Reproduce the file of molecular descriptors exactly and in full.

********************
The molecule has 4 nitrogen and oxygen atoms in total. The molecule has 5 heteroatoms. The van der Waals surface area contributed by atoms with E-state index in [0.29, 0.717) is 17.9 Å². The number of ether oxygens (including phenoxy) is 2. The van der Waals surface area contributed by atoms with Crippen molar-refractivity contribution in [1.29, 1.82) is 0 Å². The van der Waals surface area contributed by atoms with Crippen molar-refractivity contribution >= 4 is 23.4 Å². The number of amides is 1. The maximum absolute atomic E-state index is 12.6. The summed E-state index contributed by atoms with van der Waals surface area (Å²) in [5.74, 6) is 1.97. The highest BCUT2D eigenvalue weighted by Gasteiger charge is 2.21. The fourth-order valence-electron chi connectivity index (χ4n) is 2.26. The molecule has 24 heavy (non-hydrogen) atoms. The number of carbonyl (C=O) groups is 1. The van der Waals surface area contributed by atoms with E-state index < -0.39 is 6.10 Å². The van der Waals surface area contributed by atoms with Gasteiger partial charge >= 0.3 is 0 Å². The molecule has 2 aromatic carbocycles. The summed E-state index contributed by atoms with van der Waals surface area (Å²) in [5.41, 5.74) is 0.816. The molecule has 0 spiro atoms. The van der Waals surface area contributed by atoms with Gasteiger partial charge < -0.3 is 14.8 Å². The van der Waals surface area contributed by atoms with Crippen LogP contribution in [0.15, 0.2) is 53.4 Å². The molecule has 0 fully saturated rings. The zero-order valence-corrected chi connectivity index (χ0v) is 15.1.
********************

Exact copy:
The molecule has 4 nitrogen and oxygen atoms in total. The molecule has 5 heteroatoms. The van der Waals surface area contributed by atoms with E-state index in [0.29, 0.717) is 17.9 Å². The number of ether oxygens (including phenoxy) is 2. The van der Waals surface area contributed by atoms with Crippen molar-refractivity contribution in [1.29, 1.82) is 0 Å². The van der Waals surface area contributed by atoms with Crippen molar-refractivity contribution >= 4 is 23.4 Å². The number of amides is 1. The maximum absolute atomic E-state index is 12.6. The summed E-state index contributed by atoms with van der Waals surface area (Å²) in [5.74, 6) is 1.97. The highest BCUT2D eigenvalue weighted by Gasteiger charge is 2.21. The fourth-order valence-electron chi connectivity index (χ4n) is 2.26. The molecule has 24 heavy (non-hydrogen) atoms. The number of carbonyl (C=O) groups is 1. The van der Waals surface area contributed by atoms with E-state index < -0.39 is 6.10 Å². The van der Waals surface area contributed by atoms with Gasteiger partial charge >= 0.3 is 0 Å². The molecule has 2 aromatic carbocycles. The summed E-state index contributed by atoms with van der Waals surface area (Å²) in [5.41, 5.74) is 0.816. The molecule has 0 spiro atoms. The van der Waals surface area contributed by atoms with Gasteiger partial charge < -0.3 is 14.8 Å². The van der Waals surface area contributed by atoms with Crippen LogP contribution in [0.15, 0.2) is 53.4 Å². The molecule has 0 fully saturated rings. The zero-order valence-corrected chi connectivity index (χ0v) is 15.1.